The Failure of FDA of Rofecoxib Case Study Paper Example

Paper Type:  Case study
Pages:  3
Wordcount:  759 Words
Date:  2022-12-12

A Summary of the Facts Associated With the Case and the Primary Leaders

Rofecoxib is a drug that was manufactured by Merck and granted approval for use in the treatment of treat rheumatoid arthritis by the Food and Drug Administration (FDA) on 21st of May, 1999. The FDA approval was made after Merck had submitted empirical results showing that the use of Rofecoxib in the treatment of rheumatoid arthritis carried out using a sample of 8,076 patients resulted in lower gastrointestinal toxicity than naproxen, another drug used to treat rheumatoid arthritis. The FDA approved the use of Refecoxib based on the results of a study that had not been submitted to peer-reviewed journals. There was also a one-and-a-half-year delay in publishing the data in print following its approval by the FDA (Topol, 2004).

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After the data was printed, it was established that the cardiovascular data which formed part of the basis for the FDA's approval of the drug was incomplete. Noticing this, the FDA Arthritis Advisory Committee met to address concern associated with potential cardiovascular risks linked to Rofecoxib. From the data released by the FDA Arthritis Advisory Committee, it was established that Rofecoxib is linked to the observed elevated number of myocardial infarctions. However, Merck failed to conduct a study assessing the effects of Rofecoxib on the cardiovascular system before release, hence the reported many cases of adverse cardiovascular effects. Overall, the cardiovascular problems attributed to Rofecoxib can be attributed to the failure of FDA to enforce its stringent guidelines, especially the need to conduct a clinical trial on the possible side effects of the drug before approval and commercial production. Also, the FDA failed to ascertain whether Merck had published findings related to the drug in peer-reviewed journals as a common requirement in such studies. Failure of the two organizations resulted in adverse health consequences on rheumatoid arthritis patients (Topol, 2004).

A Description of The Skills and Traits of the Primary Leaders in this Case

The primary leaders, in this case, include Senior Executives at Merck and Leadership at FDA. Senior Executives at Merck and leadership at FDA share some leadership traits and skills as manifested through their handling of the case. One of these leadership traits is dishonesty and lack of integrity. Dishonesty can be defined as the failure, to tell the truth about a particular thing or a specific situation (Garcia, 2018; Porter-O'Grady & Malloch, 2017; University of Notre Dame, 2019). Dishonesty can also be manifested through leaders' spinning of the truth or outright denial to say the truth (McGregor, 2015).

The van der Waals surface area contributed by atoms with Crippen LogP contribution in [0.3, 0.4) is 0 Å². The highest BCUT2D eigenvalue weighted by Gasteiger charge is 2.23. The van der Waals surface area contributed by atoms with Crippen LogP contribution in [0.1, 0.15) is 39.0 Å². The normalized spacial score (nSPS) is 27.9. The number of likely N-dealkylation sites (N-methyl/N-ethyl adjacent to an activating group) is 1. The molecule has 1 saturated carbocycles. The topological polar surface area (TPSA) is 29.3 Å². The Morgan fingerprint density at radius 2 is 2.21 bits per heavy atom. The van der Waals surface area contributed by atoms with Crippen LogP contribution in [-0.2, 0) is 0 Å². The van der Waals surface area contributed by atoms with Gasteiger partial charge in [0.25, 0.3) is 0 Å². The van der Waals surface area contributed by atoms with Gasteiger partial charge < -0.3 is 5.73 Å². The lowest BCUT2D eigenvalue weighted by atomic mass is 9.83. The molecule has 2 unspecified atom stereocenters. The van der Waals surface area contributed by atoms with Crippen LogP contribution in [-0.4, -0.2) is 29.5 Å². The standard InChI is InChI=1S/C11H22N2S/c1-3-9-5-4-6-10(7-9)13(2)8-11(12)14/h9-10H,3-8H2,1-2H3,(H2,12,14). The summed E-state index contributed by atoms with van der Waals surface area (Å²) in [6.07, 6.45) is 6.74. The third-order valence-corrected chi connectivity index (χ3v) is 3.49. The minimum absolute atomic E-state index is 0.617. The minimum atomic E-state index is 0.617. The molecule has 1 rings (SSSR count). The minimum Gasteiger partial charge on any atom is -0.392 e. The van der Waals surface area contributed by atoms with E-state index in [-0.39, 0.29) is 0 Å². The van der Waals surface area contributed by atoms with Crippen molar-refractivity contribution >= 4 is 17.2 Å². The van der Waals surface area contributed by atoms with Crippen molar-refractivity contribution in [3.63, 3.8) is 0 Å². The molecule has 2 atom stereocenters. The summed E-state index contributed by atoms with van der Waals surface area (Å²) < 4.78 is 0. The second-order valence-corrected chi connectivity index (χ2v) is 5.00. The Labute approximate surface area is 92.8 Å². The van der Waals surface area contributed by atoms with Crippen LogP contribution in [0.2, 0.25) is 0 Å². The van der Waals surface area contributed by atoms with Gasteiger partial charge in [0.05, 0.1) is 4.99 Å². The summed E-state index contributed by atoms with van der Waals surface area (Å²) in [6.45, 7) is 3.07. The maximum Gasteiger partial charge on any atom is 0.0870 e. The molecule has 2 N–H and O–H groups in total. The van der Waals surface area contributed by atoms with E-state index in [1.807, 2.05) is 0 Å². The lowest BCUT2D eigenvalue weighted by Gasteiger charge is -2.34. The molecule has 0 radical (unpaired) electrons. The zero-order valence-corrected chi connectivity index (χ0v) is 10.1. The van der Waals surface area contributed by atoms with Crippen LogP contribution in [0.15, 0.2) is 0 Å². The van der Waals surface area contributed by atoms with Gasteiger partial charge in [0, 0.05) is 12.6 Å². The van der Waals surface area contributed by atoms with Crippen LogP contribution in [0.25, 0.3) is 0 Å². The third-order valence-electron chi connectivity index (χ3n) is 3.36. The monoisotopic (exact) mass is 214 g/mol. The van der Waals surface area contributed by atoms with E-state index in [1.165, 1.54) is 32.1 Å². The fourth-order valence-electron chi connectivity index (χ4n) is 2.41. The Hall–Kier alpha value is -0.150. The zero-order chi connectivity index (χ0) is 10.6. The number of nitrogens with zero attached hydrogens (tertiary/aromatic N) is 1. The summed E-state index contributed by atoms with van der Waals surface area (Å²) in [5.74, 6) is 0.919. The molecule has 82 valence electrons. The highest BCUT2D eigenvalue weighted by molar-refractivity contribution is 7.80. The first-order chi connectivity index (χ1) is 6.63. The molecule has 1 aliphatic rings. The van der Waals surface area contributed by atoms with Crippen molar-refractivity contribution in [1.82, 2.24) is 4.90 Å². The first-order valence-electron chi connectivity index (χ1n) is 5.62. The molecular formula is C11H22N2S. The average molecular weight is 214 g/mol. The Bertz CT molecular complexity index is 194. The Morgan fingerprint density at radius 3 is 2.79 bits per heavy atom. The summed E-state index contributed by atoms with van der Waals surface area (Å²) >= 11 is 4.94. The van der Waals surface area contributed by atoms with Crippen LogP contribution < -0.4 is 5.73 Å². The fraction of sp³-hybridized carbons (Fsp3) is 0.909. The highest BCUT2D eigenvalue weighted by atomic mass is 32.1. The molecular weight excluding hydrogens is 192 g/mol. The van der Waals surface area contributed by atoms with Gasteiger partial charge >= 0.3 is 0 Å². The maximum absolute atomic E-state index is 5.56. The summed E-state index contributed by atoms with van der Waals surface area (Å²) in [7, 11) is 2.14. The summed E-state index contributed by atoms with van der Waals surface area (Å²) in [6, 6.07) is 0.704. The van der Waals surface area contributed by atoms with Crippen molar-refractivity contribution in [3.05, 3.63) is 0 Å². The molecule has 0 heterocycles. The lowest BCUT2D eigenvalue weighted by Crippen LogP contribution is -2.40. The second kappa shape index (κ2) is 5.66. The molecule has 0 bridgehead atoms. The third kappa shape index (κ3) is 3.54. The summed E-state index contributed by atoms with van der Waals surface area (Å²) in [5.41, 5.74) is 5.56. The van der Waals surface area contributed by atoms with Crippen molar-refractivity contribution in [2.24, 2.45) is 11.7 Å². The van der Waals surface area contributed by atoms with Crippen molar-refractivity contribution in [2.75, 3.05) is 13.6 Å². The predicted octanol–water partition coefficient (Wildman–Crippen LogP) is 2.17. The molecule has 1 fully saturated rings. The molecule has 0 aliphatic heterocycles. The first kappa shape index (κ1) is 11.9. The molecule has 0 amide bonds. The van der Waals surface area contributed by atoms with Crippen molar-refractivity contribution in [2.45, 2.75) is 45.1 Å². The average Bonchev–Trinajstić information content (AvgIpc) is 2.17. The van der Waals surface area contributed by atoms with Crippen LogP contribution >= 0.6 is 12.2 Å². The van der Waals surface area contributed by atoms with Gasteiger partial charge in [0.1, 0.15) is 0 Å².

Leaders need to uphold integrity in leadership because it has been established to have many other positive impacts on the organization. Some of these benefits include effective leadership (Grover, Nadisic, & Patient, 2015) and servant leadership (Sumi & Mesner-Andolsek, 2016). Moreover, integrity is positively linked to employee motivation (Hancott, 2017; Podsakoff & Podsakoff, 2018; Sathiyaseelan, 2015).

In the current case involving a drug manufactured by Merck, dishonesty of Merck's and FDA's leaders was there from the onset. Despite these leaders' knowledge that the Rofecoxib, a drug manufactured by Merck, had adverse cardiovascular health impacts on the patients, Merck went ahead and cheated or misinformed the public and the patients through publications that Rofecoxib had "Favorable Cardiovascular Safety of Viox." Additionally, Merck, under the watch of FDA, further lied to the public that the Rofecoxib had cardioprotective effects. This is despite their knowledge and awareness that valid and reliable empirical studies have proven the opposite, that Rofecoxib had adverse cardiovascular effects on the users.


Garcia, H. F. (2018). The dangers of dishonesty. Retrieved from

Grover, S. L., Nadisic, T., & Patient, D. L. (2015). Perspectives on ethical leadership. Abingdon, UK: Routledge.

Hancott, D. (2017). Leadership is what?: the importance of vision, integrity, and developing others: the importance of vision, integrity, and developing others. Morrisville, NC:

McGregor, J. (2015). The honest truth about political leaders' dishonesty. Retrieved from

Peters, D. H. (2014). The application of systems thinking in health: why use systems thinking? Health Research Policy and Systems, 12(1), 51.

Podsakoff, P. M., & Podsakoff, N. P. (2018). The oxford handbook of organizational citizenship behavior. Oxford, OX: Oxford University Press.

Ribiere, D. V. (2018). Icmlg 2018 6th international conference on management leadership and governance. Wood Lane, UK: Academic Conferences and publishing limited.

Sathiyaseelan, S. (2015). The 21st century administrative leader. Partridge Publishing Singapore.

Sumi, R., & Mesner-Andolsek, D. (2016). The integrity of the servant leader. Abingdon, UK: Taylor & Francis.

Topol, E. J. (2004). Failing the public health-rofecoxib, Merck, and the FDA. New England Journal of Medicine, 351(17), 1707-1709.

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The Failure of FDA of Rofecoxib Case Study Paper Example. (2022, Dec 12). Retrieved from

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